Date Read: April 30th 2014
Published: October 25th 2011
Publisher: Harper Perennial
E.C. Osondu is a fearless and passionate new writer whose stories echo the joys and struggles of a cruel, beautiful world. His characters burst from the page—they fight, beg, love, grieve, but ultimately they are dreamers. Set in Nigeria and the United States, Voice of America moves from the fears and dreams of boys and girls in villages and refugee camps to the disillusionment and confusion of young married couples living in America, and then back to bustling Lagos.
Written with exhilarating energy and warmth, the stories of Voice of America are full of humor, pathos, and wisdom—an electrifying debut from a winner of the Caine Prize for African Writing.
Review – ★★ (2 stars)
I bought Voice of America: Stories because Osondu’s story “Waiting” won the Caine Prize in 2009 and I found it very touching. I wanted to read more of his work and I’m satisfied with my overall reading experience of this book.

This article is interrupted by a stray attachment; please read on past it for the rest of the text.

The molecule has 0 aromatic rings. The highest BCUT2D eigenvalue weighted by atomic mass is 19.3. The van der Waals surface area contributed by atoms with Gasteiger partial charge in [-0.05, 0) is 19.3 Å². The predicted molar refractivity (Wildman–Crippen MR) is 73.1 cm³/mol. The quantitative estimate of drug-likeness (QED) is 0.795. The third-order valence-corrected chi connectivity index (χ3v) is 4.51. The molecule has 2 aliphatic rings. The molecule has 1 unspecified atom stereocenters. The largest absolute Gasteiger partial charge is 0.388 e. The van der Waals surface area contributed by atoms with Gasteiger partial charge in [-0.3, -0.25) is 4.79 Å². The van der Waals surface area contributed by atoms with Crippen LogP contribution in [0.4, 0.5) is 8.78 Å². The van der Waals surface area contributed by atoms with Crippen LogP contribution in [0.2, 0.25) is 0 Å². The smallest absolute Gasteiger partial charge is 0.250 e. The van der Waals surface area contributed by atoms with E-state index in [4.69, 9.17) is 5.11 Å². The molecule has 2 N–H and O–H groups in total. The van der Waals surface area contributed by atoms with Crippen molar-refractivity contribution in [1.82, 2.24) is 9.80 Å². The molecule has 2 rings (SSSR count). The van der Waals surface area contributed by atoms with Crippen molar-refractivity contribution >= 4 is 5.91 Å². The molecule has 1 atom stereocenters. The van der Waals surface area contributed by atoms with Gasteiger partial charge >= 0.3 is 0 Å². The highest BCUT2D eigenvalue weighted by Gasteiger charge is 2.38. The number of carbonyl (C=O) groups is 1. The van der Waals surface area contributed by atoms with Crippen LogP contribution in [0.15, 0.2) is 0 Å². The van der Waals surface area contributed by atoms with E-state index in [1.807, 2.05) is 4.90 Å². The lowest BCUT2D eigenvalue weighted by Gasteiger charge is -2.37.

But most of the short stories (set in both USA and Nigeria) were lackluster. I found issues like childless marriages, arranged marriages, kidnappings and fraud cliché with the plethora of African novels on the market on immigrant experience in the West. I’m used to short stories being extraordinary, shocking, disheartening, exhilarating- not simply okay, as with this collection of short stories.
My favorite story was:
“A Letter From Home”- a hilarious letter that a nagging Nigerian mother writes to her adult son in the United States, demanding extra monetary support and discussing the future bride she found for him.
Other stories had hilarious bits as well, but were still quite lackluster for me. Voice of America: Stories is a pleasant read, but not on my highly recommended list.
★★ (2 stars) – Thumbs down. I do not recommend this.
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